When high intermittent power density is required, using classic RMS calculations and speed-torque performance curves as the sole selection methods may be problematic. That’s because such approaches might cause motor or drive undersizing.
Using classic performance curves with RMS calculations is perfectly acceptable for most servo applications. However, if an application’s intermittent torque is large relative to its motor’s continuous capability for some relative time period, the thermal time constants of the proposed setup need consideration. Tight or enclosed design spaces can exacerbate thermal issues.
This article presents visuals for understanding how significant dynamic effects are on servo motor thermal time constants — especially when the application requires an I_actual > I_continuous for an extended time.
Servo motors generate heat due to internal losses, and each motor’s distinct ability to dissipate its internally generated heat determines its rated continuous capacity … more after the jump.
Conventional servo motor applications see various velocity demands, with torque requirements that enter and exit the intermittent capability over the defined motion profile. Traditionally, peak currents exceeding a servo motor’s continuous capability help the motor meet acceleration and deceleration requirements. Motion profiles most often need these peak currents for short periods of time (often in the millisecond range) not exceeding the typical maximum of 4 to 5 seconds available from a drive amplifier.
In these routine cases of intermittent-duty operation, it’s usually unnecessary to select a motor with a continuous-duty capability that satisfies the application’s peak-torque requirement. Instead we simply:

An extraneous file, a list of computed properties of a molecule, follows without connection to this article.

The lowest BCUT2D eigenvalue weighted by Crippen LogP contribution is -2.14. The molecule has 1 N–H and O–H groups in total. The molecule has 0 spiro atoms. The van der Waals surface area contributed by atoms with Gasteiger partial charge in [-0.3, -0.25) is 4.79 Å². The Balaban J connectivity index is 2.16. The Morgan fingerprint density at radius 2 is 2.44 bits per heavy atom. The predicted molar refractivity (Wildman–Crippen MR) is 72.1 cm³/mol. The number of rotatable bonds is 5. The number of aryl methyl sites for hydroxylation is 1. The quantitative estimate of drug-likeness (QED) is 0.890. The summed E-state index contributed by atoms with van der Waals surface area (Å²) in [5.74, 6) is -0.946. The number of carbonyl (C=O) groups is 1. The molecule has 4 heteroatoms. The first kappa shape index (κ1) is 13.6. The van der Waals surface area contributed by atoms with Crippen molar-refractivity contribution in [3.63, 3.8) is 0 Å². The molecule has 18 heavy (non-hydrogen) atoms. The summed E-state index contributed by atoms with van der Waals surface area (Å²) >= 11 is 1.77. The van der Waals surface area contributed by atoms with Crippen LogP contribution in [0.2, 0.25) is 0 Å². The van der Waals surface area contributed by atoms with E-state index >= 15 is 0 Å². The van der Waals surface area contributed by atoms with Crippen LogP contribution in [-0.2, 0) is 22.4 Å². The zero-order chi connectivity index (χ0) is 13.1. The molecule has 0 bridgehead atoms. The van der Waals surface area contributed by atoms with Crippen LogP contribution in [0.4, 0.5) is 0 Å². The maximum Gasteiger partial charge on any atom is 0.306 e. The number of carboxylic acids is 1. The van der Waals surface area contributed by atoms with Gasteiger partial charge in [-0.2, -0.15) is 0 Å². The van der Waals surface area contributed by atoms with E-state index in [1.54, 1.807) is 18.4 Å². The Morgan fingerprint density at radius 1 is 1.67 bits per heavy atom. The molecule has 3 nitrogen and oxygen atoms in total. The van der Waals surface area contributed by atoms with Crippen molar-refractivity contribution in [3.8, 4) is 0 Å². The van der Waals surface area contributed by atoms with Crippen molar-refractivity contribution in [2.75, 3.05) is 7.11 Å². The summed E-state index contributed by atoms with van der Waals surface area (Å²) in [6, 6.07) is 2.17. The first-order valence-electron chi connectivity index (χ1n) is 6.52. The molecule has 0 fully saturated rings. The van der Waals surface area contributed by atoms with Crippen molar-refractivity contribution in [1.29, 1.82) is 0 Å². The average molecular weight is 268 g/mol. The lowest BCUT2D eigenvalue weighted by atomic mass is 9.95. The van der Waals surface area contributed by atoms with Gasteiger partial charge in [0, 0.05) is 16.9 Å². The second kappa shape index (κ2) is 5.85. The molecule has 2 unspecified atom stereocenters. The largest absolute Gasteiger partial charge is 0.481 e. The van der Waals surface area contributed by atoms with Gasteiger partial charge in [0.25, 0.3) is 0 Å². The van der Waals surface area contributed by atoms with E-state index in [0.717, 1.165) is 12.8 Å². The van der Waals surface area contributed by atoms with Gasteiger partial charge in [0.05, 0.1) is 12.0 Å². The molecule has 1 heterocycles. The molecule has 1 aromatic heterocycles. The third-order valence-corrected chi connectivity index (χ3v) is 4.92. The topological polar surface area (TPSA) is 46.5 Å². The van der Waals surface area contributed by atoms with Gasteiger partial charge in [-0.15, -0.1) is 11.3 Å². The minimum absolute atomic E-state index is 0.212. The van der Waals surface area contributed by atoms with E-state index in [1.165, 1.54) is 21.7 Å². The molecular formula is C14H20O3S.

- Use a root mean square (RMS) equation to find the application’s effective continuous torque (Trms) and velocity (Nrms) requirement and then …
- Ensure that this equivalent operating requirement falls within the continuous (and thus thermal) capability of the chosen motor chosen …
- While verifying that the required peak Torque (Tpk_required) is less than available peak torque (Tpk_available) from the selected motor and drive, at its needed rpm.
Special application conditions
The expansion of closed-loop motion control technology into unconventional applications often results in conditions that exceed ordinary intermittent-duty operation. However, even conventional applications sometimes present special conditions.
For example, a design may specify that in the event of an emergency stop (E-stop) all controlled motion must halt before the removal of mains power and within a specific amount of time. For most applications, this isn’t usually an issue … but on large machines with significant kinetic energy, time needed to bring an axis’ motion to a stop can easily exceed the typical maximum 4-to-5 seconds of available peak current from a paired motor-drive combination [Ic(drive) equal to approximately Ic(motor)].
This requirement, though generally not demanding a larger motor, often requires a higher continuous current drive to ensure the needed peak current (Ipk_required) is available during an E-stop deceleration. For large machines, E-stops requirements in the 20 to 40-second time range are somewhat common.
Many pulse width modulation (PWM) drives are designed with foldback overload circuits or an algorithm using the thermal time constant of the copper coil (TCT_coil) — whether the current is folded back to the continuous current of the drive or motor. But to satisfy some of these atypical servo applications, the typically paired motor-drive combination that would otherwise be selected is unsatisfactory.